Using cinnamon in the garden: benefits & uses

Using cinnamon in the garden: benefits & uses

Ground cinnamon is a very popular spice for cooking. But have you ever heard of the benefits of using cinnamon on plants?

Many people only know cinnamon as a spice used in the kitchen. This spice is made from the dried bark of the cinnamon tree (Cinnamomum verum). The extremely thin bark either falls off by itself or is peeled off the tree manually. It is then dried by placing several pieces of bark on top of each other. After drying up, the bark rolls up into cinnamon sticks that we all know and use for baking. The cinnamon sticks can then be ground into cinnamon powder. This powder can be used as a base product for ecological plant protection and pest control alternatives. In the following, we will examine how cinnamon can be used against some pests, such as ants.

Cinnamon can do more than just smell like Christmas! It can be used as a nature-friendly pesticide, a repellent against annoying insects or to promote root growth in plant cuttings.

Cinnamon for mould on plants

It has been scientifically proven that cinnamon has a positive effect against fungal pathogens. The components in cinnamon powder showed a development-inhibiting effect on grey mould (Botrytis cinerea) and various species of Phytophthora when tested under laboratory conditions. Spraying a solution of ground cinnamon and water onto already infected plants can also alleviate symptoms of fungal infestations.

How to use cinnamon against mould on plants:

  • 1 teaspoon of ground cinnamon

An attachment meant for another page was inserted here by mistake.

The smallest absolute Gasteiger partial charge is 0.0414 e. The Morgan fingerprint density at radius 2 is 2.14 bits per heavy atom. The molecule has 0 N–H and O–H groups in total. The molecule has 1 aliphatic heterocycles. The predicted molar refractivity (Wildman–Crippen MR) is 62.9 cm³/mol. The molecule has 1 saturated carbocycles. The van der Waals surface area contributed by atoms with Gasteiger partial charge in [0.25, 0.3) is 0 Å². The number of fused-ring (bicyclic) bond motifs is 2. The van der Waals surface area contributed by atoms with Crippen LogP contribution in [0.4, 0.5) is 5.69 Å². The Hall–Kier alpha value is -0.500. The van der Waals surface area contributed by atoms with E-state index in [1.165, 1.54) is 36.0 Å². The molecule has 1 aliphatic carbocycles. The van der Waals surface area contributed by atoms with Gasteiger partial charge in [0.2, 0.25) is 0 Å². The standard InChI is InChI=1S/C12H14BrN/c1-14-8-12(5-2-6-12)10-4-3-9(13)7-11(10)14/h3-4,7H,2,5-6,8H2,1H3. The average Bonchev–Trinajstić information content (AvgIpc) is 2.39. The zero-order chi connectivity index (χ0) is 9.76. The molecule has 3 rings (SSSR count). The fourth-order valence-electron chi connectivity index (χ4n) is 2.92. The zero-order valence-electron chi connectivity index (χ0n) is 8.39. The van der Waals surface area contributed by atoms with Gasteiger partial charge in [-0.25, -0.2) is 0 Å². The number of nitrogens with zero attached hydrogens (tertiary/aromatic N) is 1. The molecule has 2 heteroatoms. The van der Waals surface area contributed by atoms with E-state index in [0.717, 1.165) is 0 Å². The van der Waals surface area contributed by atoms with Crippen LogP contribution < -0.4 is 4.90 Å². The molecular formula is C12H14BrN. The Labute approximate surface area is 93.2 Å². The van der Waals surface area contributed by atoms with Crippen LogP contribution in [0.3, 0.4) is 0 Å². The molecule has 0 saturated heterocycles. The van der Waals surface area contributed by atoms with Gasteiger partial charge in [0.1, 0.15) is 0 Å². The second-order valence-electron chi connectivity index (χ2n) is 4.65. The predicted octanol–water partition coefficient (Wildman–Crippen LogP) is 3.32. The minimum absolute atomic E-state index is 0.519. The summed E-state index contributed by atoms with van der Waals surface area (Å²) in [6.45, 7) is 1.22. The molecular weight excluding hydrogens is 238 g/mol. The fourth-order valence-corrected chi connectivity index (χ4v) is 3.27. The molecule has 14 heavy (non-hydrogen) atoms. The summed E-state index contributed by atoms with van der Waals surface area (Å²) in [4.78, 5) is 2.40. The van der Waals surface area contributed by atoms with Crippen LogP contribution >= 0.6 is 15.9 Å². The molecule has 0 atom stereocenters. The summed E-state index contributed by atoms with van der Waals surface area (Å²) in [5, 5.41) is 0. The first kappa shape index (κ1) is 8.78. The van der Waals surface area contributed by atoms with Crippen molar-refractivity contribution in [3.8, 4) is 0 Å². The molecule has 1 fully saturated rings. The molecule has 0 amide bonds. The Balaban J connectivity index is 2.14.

• 5 litres of warm water
  • Let it steep for a few hours
  • And done: your cinnamon fungicide is ready

Due to its development-inhibiting effect on fungal pathogens, cinnamon can also be used on seedlings, directly after germination. Cinnamon can help protect seedlings against rot and therefore increase their reproduction rate. To do this, you do not necessarily need to prepare a cinnamon extract as described above. You can simply sprinkle some ground cinnamon over the seedlings.

Ground cinnamon can also be helpful against mould on substrate surfaces. Here, it is also sufficient to scatter the powder onto the substrate. You should also water it slightly.

Cinnamon against ants and other pests

Sprinkling ground cinnamon onto substrate surfaces is also a way to get rid of dark-winged fungus gnats (Sciaridae). The reason for that is, that the aromatic powder breaks the gnats’ cycle. This way, they cannot hatch or reproduce. You can learn more about how to get rid of dark-winged fungus gnats in this article.

Cinnamon can also be used against ants (Formicidae). It has a deterrent effect on various ant species both as a powder or in the form of an oil. Although this effect has not been scientifically proven for all types of ants, cinnamon is said to have a high potential as a repellent for ants. It is definitely worth a try. In order to get the best possible effect, any traces of pheromones have to be removed. A pungent and highly odorous cleaning product is ideal for erasing the odour of ant trails. Afterwards, you should spread the cinnamon powder or oil, whichever you choose, to get rid of the ants in lines that are about 5 cm wide. Scattering some cinnamon at the entrance of an anthill, could even cause the colony to relocate. You will find more information on getting rid of ants with cinnamon in this article. Alternatively, you could also use organic ant repellents. They do deter and fight off ants but are harmless for humans, animals and other useful insects.

Cinnamon as a rooting agent and growth stimulant

Depending on the species, cinnamon can also be used when propagating by cuttings. Ground cinnamon can be applied onto the surface of the cut. It is supposed to accelerate the repair of the wound and stimulate root formation. The combination of these two effects makes cinnamon a great alternative to rooting hormones that have been prohibited for good reasons.On the other hand, scientific studies have shown that cinnamon can also have a growth-inhibiting effect on certain plants, for example tomatoes and garden cress. You should therefore be careful not to cause accidental opposite effects, when using cinnamon in the garden.

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